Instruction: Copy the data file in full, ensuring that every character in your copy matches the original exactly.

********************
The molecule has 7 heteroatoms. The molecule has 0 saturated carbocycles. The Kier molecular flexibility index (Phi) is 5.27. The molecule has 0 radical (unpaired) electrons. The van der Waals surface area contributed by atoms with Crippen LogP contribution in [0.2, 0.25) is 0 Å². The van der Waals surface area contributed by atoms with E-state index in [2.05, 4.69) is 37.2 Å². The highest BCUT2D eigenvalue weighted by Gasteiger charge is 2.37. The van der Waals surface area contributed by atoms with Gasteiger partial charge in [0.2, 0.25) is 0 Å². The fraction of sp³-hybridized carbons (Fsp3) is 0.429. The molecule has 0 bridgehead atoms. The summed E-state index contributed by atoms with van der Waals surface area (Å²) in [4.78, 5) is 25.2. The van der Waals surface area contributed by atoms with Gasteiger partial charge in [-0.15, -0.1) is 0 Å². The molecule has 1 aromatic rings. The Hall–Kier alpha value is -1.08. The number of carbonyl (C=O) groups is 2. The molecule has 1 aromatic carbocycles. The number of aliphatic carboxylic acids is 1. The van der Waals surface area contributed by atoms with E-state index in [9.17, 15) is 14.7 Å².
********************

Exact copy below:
The molecule has 7 heteroatoms. The molecule has 0 saturated carbocycles. The Kier molecular flexibility index (Phi) is 5.27. The molecule has 0 radical (unpaired) electrons. The van der Waals surface area contributed by atoms with Crippen LogP contribution in [0.2, 0.25) is 0 Å². The van der Waals surface area contributed by atoms with E-state index in [2.05, 4.69) is 37.2 Å². The highest BCUT2D eigenvalue weighted by Gasteiger charge is 2.37. The van der Waals surface area contributed by atoms with Gasteiger partial charge in [0.2, 0.25) is 0 Å². The fraction of sp³-hybridized carbons (Fsp3) is 0.429. The molecule has 0 bridgehead atoms. The summed E-state index contributed by atoms with van der Waals surface area (Å²) in [4.78, 5) is 25.2. The van der Waals surface area contributed by atoms with Gasteiger partial charge in [-0.15, -0.1) is 0 Å². The molecule has 1 aromatic rings. The Hall–Kier alpha value is -1.08. The number of carbonyl (C=O) groups is 2. The molecule has 1 aromatic carbocycles. The number of aliphatic carboxylic acids is 1. The van der Waals surface area contributed by atoms with E-state index in [9.17, 15) is 14.7 Å².